I am ... Amazed that Intel would dirty their brand name like this. Truly a terrible controller, terrible flash, and a terrible idea.

    Intel has a brand name that generally speaks to quality parts. They should never have dabbled in the arena of TLC.
    Reply
  • ddriver - Thursday, June 23, 2016 - link

    Reveals optane, releases mediocrity... come on. Reply
  • Drumsticks - Thursday, June 23, 2016 - link

    I actually worked on this for a short time last year, and I can say - working with SMI definitely is not as easy (at least for Intel) and was certainly more frustrating than developing in house. Reply
  • BurntMyBacon - Friday, June 24, 2016 - link

    Any reason they didn't label a drive with this level of performance a 300 series drive? Reply
  • Drumsticks - Friday, June 24, 2016 - link

    No idea, honestly. I think everything is just a 5xx SSD now (at least the SATA stuff). I think it's priced well above what I was expecting it to be priced at though, tbh. Reply
  • pwil - Wednesday, July 27, 2016 - link

    300 series had 3y warranty. Reply
  • JoeyJoJo123 - Thursday, June 23, 2016 - link

    HERE COMES THE SSD MEMES!

    >Muh MLC!
    >Muh endurance!
    >Muh data retention!
    >Muh reliability!
    >Muh random I/O!
    >Muh this drive isn't exactly what I want in my PC, so instead of using PC Part Picker to find a suitable drive for my incredibly critical tastes, I'm going to post a comment on a news article expressing how disgusted I am by how this drive isn't up to _MY_ standards.

    FUN FACT: Did you know that companies design products for people besides yourself?
    Reply
  • b4bblefish - Thursday, June 23, 2016 - link

    Meh... it's not that they make products for people besides us. It's that for the price it's a horrible deal. You can buy better more reliable drives for a lot cheaper especially if it's targeting the entry level consumer market. So why bother entering this segment and offer something without any value? Reply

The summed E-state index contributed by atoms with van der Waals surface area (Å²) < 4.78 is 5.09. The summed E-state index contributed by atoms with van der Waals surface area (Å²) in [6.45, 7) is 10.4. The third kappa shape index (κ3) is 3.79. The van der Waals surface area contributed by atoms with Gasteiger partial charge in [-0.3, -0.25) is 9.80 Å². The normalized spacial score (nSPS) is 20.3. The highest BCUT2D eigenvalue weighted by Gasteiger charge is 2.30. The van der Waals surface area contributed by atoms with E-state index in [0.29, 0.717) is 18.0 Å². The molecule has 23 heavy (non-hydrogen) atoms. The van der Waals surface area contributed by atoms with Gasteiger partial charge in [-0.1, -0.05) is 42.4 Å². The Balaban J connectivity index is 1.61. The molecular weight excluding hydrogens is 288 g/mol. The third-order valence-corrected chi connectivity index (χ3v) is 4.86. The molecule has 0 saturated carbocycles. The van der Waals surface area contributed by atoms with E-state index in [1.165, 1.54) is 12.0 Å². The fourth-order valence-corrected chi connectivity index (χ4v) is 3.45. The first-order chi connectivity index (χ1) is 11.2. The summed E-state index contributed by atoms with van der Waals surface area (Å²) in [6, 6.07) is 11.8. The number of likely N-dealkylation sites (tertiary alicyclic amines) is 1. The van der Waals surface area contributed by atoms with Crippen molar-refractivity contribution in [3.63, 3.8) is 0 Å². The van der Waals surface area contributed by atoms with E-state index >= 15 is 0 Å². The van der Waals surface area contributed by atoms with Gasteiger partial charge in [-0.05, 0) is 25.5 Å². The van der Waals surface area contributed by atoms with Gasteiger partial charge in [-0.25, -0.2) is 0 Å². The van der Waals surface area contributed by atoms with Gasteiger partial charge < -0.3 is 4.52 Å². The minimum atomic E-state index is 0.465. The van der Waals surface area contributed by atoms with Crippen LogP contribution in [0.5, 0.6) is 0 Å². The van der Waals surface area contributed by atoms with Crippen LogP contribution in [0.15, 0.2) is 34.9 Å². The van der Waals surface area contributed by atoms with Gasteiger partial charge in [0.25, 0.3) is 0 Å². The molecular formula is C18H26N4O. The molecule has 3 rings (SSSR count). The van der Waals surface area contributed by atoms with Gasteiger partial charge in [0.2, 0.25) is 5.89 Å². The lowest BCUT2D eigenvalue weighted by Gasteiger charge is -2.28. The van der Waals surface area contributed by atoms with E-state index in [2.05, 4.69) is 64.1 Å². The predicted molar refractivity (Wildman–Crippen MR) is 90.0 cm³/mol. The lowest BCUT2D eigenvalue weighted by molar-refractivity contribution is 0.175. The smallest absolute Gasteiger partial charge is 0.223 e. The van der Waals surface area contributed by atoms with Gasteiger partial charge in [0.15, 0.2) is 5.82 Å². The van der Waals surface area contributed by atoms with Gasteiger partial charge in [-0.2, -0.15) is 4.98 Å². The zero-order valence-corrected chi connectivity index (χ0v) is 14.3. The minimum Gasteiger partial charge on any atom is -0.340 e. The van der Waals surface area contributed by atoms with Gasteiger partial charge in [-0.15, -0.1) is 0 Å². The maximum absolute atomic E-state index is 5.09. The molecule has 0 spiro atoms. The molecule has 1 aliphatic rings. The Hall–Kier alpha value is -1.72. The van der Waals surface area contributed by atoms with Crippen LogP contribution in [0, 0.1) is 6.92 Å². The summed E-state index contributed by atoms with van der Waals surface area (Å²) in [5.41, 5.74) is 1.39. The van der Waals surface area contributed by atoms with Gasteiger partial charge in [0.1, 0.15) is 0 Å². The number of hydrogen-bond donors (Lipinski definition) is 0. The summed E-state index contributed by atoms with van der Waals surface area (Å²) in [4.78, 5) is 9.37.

• JoeyJoJo123 - Thursday, June 23, 2016 - link

    Because these drives are likely aimed at bulk government/corporate purchases, not really for consumers as the price/performance ratio is terrible. Government/corporate entities will end up buying bulk, even when the price isn't the best available, from what the business analysts approve as reputable companies; not because it's a wise purchase from an IT perspective.

    I guarantee you this: It's got an Intel sticker, so it'll be bought in droves by people who don't know, even if it sucks. See: Pentium 4.

    And secondly, nobody should ever care for brand image. Every brand releases crap products from time to time. Some brands do this more often than others. Always evaluate products on an individual level, not because they happen to come from some "reputable" brand.
    Reply
  • techconc - Thursday, June 23, 2016 - link

    I agree with most of your post. However, you went off the rails with regard to brand image. Yes, you shouldn't buy based on brand image alone. However, all things being equal, brand reputation does come into play. Companies earn a reputation, for better or worse, based on the quality of the product they produce. Completely disregarding that history isn't very good advice. Reply